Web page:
Agreement with Dogs
August 10, 2015
Back in caveman days, we converted wolves to dogs because we had a mutual agreement that was beneficial to both of us. We were supposed to help and protect each other.
Over the past 10,000 to 15,000 years, we have evolved, yet violated this agreement. We now kill them with lethal injections in the pounds. Some use them in illegal dog-fighting for profit. Others inbreed them, often for hidden income, without caring about any health issues. And there are puppy-mills for pet shops that operate illegally.
The same mentality is destroying our planet with pollution, toxins, wiping out forests and obliterating many species of animals. But let’s stay on the topic that is the closest to home: dogs, man’s best friend.
So, after we violated our agreement, we started using our best friends for our own benefit. War dogs are a good example. Unlike our brave soldiers, dogs do not willingly sign up, and many are currently held in kennels after their retirement awaiting their permanent homes, while only the lucky ones get to live out their lives with their handlers. This is much better than leaving them behind, but they wouldn’t be in this situation if we weren’t using them as tools. No dog would like to be blown up by bombs. When trying to understand, imagine what it would be like to let your own dog walk through a minefield.
When we adopt or buy a dog, we must make a commitment to that dog for the rest of his/her life. If everybody adhered to this commitment (and if all dog-guardians spay/neuter their dogs), the kill-rate at the pound can become negligible.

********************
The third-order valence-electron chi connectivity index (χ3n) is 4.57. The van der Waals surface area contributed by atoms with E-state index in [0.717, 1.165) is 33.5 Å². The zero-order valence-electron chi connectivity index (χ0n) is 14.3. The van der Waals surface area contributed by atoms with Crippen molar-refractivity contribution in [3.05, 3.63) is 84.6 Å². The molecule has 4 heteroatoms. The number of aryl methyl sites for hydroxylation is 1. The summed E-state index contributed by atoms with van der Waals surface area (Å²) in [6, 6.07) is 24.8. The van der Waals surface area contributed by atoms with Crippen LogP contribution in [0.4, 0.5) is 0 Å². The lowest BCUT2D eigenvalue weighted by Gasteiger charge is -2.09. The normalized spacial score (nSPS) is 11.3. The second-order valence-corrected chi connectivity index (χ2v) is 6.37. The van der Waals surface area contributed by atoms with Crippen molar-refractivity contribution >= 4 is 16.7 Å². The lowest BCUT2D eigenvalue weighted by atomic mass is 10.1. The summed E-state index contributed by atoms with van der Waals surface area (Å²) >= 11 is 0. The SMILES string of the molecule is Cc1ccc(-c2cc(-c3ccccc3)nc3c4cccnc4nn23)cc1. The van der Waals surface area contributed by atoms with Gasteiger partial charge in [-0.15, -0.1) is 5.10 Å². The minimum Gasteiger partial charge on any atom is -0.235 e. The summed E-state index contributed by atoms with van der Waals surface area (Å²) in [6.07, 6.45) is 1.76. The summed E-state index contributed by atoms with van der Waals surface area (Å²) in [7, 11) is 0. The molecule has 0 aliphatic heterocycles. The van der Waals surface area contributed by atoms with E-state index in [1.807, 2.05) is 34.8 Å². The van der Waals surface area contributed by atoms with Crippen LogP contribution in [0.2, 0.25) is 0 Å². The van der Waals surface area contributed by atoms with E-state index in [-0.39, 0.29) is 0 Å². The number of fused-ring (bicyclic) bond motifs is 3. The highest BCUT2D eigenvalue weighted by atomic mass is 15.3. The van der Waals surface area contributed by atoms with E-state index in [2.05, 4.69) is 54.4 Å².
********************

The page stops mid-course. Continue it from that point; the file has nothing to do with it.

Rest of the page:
The greatest contradiction is that people who say they love dogs still buy their dogs from breeders, knowing there are four million dogs getting killed in this nation annually.
It’s because, on top of greed, there’s “ego.” Like having designer handbags, they want to have designer dogs. Hence people continue buying dogs from breeders, knowing there are many beautiful dogs, even purebreds, in the pound being destroyed every day.
Why not boost their ego in different ways, such as saving lives by rescuing dogs from the pound?
Without our cave-day agreement, there would not have been creatures called dogs. Isn’t it time to feel remorseful for breaching our agreement? The least that humankind can do is to stop enabling the reproduction of more dogs for sheer profit until there’s none that will be killed in the pound.
Dogs are not tools. Dogs are not things. Dogs are not disposable. Dogs are supposed to beour best friends.
It’s not too late to rectify our breach of agreement.
Marie Atake is Founder & President of Forte Animal Rescue and a former Commissioner on the Board of L.A. Animal Services.